In 1963, Dolores Templeton stood with several others looking over a tomato field thinking, “This is where we will build our church.” The tomato field, donated by Mr. and Mrs. Robert Yates, was located on Dutch Road in Fairview and became the site for St. Stephen’s Episcopal Church, celebrating its fiftieth anniversary this year.
In her sermon during the service celebrating St. Stephen’s fiftieth anniversary, the Rev. Sabeth Fitzgibbons said, “We tell this story, as we tell many stories, to remember those who went before us. To remember who we are because of those who went before us. Stories of our foremothers and forefathers help shape who we are, how we understand ourselves, and how we live today. Because we know ourselves to be part of this still-unfolding story, we know that we are forming the story which will define history for future generations.”
St. Stephen’s story began in 1963 when a group that was worshiping at Trinity Mission in Fairview (founded in 1907 over Dr. Week’s drugstore), along with a group from the Cathedral of St. Paul who lived in the western suburbs of Erie, gathered together to discuss the need for a new parish. Bishop Crittenden gave his approval for the establishment of a church that would be a mission of the Cathedral of St. Paul. Money was quickly raised and there was a ground-breaking ceremony in December 1964.
During that time the Rev. Ronald C. Molrine was being considered as the vicar and seemed a perfect fit, but he lived in California and there was no money to transport him for an interview. As luck, or divine intervention, would have it, Fr. Molrine was already traveling to Washington D.C. and was able to make it to Erie for an interview. He was issued the call and accepted before he left.
St. Stephen’s cornerstone was laid on July 15th, 1965, and the first service in the new building took place on October 17th, 1965. St. Stephen’s quickly grew, adding a Boy Scout troop in 1967 and a nursery school in 1968. By 1969, they had outgrown the building and an educational wing and offices were added.
St. Stephen’s has been through both prosperous times and more difficult times during their fifty years as a congregation. They’ve had a few short-term rectors and some long-term rectors, like Fr. Molrine and the Rev. Mike Annis. They even raised up one of their own, the Rev. Donald Baxter, to be a priest, and he now serves at St. Mark’s in Erie. As the Rev. Fitzgibbons noted, “St. Stephen’s has modeled the natural life-cycle changes of a congregation. There have been more difficult days that may have even felt like trials and persecution and there have been glory days of fondly remembered dinners and Vacation Bible School and Christmas services.”
The Rev. Fitzgibbons went on to say, “Through all of it, the Holy Spirit has been constantly present with this family of faith, blowing on us with life and hope, love and God’s desire for us. Like Stephen himself, this is a place full of grace and wisdom and power. Here in 2015, we know ourselves to be an open and welcoming Christ-centered community, where people of all ages and abilities can find caring and acceptance, be formed and nurtured in faith, and go out into our local community to make a difference in the name of the Gospel. Here in Fairview, we have claimed our identity as a church that welcomes families of all ages and forms.”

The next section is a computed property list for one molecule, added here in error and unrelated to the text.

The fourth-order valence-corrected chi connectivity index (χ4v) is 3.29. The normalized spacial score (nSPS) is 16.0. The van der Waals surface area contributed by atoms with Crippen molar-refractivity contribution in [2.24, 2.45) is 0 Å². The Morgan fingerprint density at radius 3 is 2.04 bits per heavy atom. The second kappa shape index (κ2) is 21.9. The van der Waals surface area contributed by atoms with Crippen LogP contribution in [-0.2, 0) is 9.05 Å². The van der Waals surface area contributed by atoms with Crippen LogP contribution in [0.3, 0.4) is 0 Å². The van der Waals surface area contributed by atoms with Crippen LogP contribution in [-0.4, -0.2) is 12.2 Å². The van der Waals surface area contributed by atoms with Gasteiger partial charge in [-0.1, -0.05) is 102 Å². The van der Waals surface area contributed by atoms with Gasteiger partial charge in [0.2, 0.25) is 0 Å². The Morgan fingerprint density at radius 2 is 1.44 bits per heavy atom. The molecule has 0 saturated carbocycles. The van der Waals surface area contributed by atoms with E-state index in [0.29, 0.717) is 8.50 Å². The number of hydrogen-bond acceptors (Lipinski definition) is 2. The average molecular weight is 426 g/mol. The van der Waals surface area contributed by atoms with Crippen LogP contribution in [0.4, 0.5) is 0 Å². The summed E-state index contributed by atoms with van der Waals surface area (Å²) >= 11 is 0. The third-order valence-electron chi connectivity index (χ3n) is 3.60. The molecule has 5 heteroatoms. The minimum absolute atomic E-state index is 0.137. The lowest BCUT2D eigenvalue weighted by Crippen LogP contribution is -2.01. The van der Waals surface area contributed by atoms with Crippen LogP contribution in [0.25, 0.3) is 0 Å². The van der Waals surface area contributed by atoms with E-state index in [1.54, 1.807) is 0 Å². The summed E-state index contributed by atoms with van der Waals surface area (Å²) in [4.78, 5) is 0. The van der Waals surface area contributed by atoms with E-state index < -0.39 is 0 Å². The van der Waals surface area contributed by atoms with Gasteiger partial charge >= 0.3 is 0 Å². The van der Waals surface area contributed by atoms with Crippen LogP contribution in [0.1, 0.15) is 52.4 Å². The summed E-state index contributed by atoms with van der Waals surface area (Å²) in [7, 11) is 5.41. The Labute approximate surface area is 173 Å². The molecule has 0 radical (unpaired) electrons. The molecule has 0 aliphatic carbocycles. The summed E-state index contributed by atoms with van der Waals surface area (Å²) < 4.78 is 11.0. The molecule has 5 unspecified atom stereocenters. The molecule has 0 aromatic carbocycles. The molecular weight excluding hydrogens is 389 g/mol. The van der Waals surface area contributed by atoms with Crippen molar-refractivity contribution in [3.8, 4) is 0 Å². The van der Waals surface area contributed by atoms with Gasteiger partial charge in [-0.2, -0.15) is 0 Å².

St. Stephen’s ministry as a Christ-centered community was celebrated in grand style on October 14th, with Char Molrine, the widow of Fr. Molrine, in attendance. Bishop Sean was also there and gave the blessing to start the festivities as well as a rousing speech about St. Stephen’s. The Rev. Fitzgibbons called on people to stand by the year they had started attending St. Stephen’s. One parishioner commented on how impressive it was that the parishioners from the 1960s numbered almost as many as the parishioners from the 2010s. Dolores Templeton is now 87 and could not travel to St. Stephen’s fiftieth anniversary celebration, but sent her blessings and spoke of her pride in raising her kids there.
The event was used not only to look back and celebrate the history, but also to look ahead and celebrate the future that St. Stephen’s has ahead of it. The Rev. Fitzgibbons gave a call to action for the next 50 years: “As we look ahead 50 years, who knows what technology will have emerged? Who knows what mission fields will have emerged as Fairview and Erie County continue to change? What we do know for sure: there will still be people of faith looking for a liturgical church that brings together ancient liturgy with social justice ministries; there will still be children to raise in communities that share our values, baptisms and burials. This broken and hurting world will still need us to bear witness, with courage and confidence, to the love that we know, the hope that we find, the sustenance that we receive in a community of faith like St. Stephen’s.”